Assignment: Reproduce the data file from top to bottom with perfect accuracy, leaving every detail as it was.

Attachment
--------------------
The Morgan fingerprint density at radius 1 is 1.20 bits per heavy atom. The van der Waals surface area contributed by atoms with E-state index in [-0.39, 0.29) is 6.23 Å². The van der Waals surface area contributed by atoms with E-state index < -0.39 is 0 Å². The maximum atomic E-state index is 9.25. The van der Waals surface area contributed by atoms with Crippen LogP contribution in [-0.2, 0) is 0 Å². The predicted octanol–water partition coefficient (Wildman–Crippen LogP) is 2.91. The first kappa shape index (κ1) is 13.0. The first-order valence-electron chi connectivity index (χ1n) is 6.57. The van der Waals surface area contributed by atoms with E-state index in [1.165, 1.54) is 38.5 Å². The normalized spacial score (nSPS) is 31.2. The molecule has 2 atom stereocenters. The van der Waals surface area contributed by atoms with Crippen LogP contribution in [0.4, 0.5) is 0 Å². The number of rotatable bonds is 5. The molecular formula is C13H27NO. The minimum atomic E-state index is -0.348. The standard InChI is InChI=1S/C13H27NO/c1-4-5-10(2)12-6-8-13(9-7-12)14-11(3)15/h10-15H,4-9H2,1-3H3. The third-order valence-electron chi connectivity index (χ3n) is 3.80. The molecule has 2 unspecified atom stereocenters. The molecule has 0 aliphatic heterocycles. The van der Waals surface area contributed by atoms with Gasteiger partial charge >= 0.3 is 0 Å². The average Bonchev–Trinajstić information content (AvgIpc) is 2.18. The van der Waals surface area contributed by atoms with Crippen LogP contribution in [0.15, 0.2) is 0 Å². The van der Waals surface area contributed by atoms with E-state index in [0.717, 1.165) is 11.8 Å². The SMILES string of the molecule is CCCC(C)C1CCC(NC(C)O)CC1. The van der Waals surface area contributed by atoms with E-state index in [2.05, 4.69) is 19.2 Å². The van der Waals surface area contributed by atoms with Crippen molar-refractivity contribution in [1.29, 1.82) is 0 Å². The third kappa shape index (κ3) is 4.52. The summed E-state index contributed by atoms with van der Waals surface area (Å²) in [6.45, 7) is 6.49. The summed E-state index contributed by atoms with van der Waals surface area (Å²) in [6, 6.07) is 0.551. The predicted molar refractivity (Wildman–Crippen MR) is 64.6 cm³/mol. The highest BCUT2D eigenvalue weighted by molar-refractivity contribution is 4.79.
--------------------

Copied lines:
The Morgan fingerprint density at radius 1 is 1.20 bits per heavy atom. The van der Waals surface area contributed by atoms with E-state index in [-0.39, 0.29) is 6.23 Å². The van der Waals surface area contributed by atoms with E-state index < -0.39 is 0 Å². The maximum atomic E-state index is 9.25. The van der Waals surface area contributed by atoms with Crippen LogP contribution in [-0.2, 0) is 0 Å². The predicted octanol–water partition coefficient (Wildman–Crippen LogP) is 2.91. The first kappa shape index (κ1) is 13.0. The first-order valence-electron chi connectivity index (χ1n) is 6.57. The van der Waals surface area contributed by atoms with E-state index in [1.165, 1.54) is 38.5 Å². The normalized spacial score (nSPS) is 31.2. The molecule has 2 atom stereocenters. The van der Waals surface area contributed by atoms with Crippen LogP contribution in [0.4, 0.5) is 0 Å². The number of rotatable bonds is 5. The molecular formula is C13H27NO. The minimum atomic E-state index is -0.348. The standard InChI is InChI=1S/C13H27NO/c1-4-5-10(2)12-6-8-13(9-7-12)14-11(3)15/h10-15H,4-9H2,1-3H3. The third-order valence-electron chi connectivity index (χ3n) is 3.80. The molecule has 2 unspecified atom stereocenters. The molecule has 0 aliphatic heterocycles. The van der Waals surface area contributed by atoms with Gasteiger partial charge >= 0.3 is 0 Å². The average Bonchev–Trinajstić information content (AvgIpc) is 2.18. The van der Waals surface area contributed by atoms with Crippen LogP contribution in [0.15, 0.2) is 0 Å². The van der Waals surface area contributed by atoms with E-state index in [0.717, 1.165) is 11.8 Å². The SMILES string of the molecule is CCCC(C)C1CCC(NC(C)O)CC1. The van der Waals surface area contributed by atoms with E-state index in [2.05, 4.69) is 19.2 Å². The van der Waals surface area contributed by atoms with Crippen molar-refractivity contribution in [1.29, 1.82) is 0 Å². The third kappa shape index (κ3) is 4.52. The summed E-state index contributed by atoms with van der Waals surface area (Å²) in [6.45, 7) is 6.49. The summed E-state index contributed by atoms with van der Waals surface area (Å²) in [6, 6.07) is 0.551. The predicted molar refractivity (Wildman–Crippen MR) is 64.6 cm³/mol. The highest BCUT2D eigenvalue weighted by molar-refractivity contribution is 4.79.